Consistent Carbohydrate Diet: Is it right for me?

Consistent Carbohydrate Diet: What is it and is it right for me?

The consistent carbohydrate diet provides flexibility in what you can eat and which sources of carbohydrates you want to include. The focus of the Consistent Carbohydrate Diet is to keep a level amount of carbohydrates throughout each meal that is the same from one day to the next (1).

First, let’s cover some of the basics before we dive into the diet.

Brand new to diabetes? Check out the Diabetes 101 post to get up to date on the lingo :-)

ARe there good carbs for people with diabetes?

Yes! Carbohydrates (carb for short) are an essential part of our diet. Carbohydrates are one of three marcro-nutrients, the other two being protein and fat. Carbohydrates break down into glucose in the body and there are 4 calories per gram.

Glucose helps fuel our body with energy. Finding the right amount of carbohydrates for yourself may be complex. We will all have a different amount of carbohydrates that our bodies will need based on our height, weight, age, activity levels, medications, and medical history. Talk with your dietitian about what is the appropriate amount of carbohydrates for you.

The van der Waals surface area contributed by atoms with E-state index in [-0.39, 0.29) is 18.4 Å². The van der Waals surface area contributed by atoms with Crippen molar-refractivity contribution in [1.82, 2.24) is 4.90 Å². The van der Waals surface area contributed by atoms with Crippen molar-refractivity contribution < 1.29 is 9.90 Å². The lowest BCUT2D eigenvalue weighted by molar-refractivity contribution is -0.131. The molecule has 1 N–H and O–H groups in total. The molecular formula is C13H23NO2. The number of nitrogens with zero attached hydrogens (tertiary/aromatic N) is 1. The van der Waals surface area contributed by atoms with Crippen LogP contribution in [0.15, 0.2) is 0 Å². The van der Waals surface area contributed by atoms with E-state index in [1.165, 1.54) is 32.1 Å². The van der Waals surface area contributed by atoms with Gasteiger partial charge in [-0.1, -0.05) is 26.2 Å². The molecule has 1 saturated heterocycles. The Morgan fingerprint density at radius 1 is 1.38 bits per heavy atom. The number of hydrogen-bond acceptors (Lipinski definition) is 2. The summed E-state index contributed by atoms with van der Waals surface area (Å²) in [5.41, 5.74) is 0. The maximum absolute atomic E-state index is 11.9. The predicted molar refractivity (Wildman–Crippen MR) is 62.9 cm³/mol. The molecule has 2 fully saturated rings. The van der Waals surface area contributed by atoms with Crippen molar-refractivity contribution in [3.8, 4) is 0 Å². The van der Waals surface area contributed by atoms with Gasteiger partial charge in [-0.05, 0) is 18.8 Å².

What are sources of carbohydrates?

Carbohydrates have the largest effect on our blood glucose so it is important to know where they are found in our diet.

Sources of carbohydrates.

Is fiber a carbohydrate?

Yes, you guessed it! There are three different types of carbohydrates: sugars, starch, and fiber. Fiber is a carbohydrate that leaves the stomach mostly undigested.

Fiber helps slow down the digestion of sugars and help prevent high blood glucose jumps. For example, juice contains very little fiber and therefore causes blood glucose to spike easily.

Other benefits of fiber include: feeding friendly bacteria in the colon, regulating bowels, and decreasing cholesterol (2).

Sources of fiber: vegetables, fruit, whole grains, nuts, and seeds.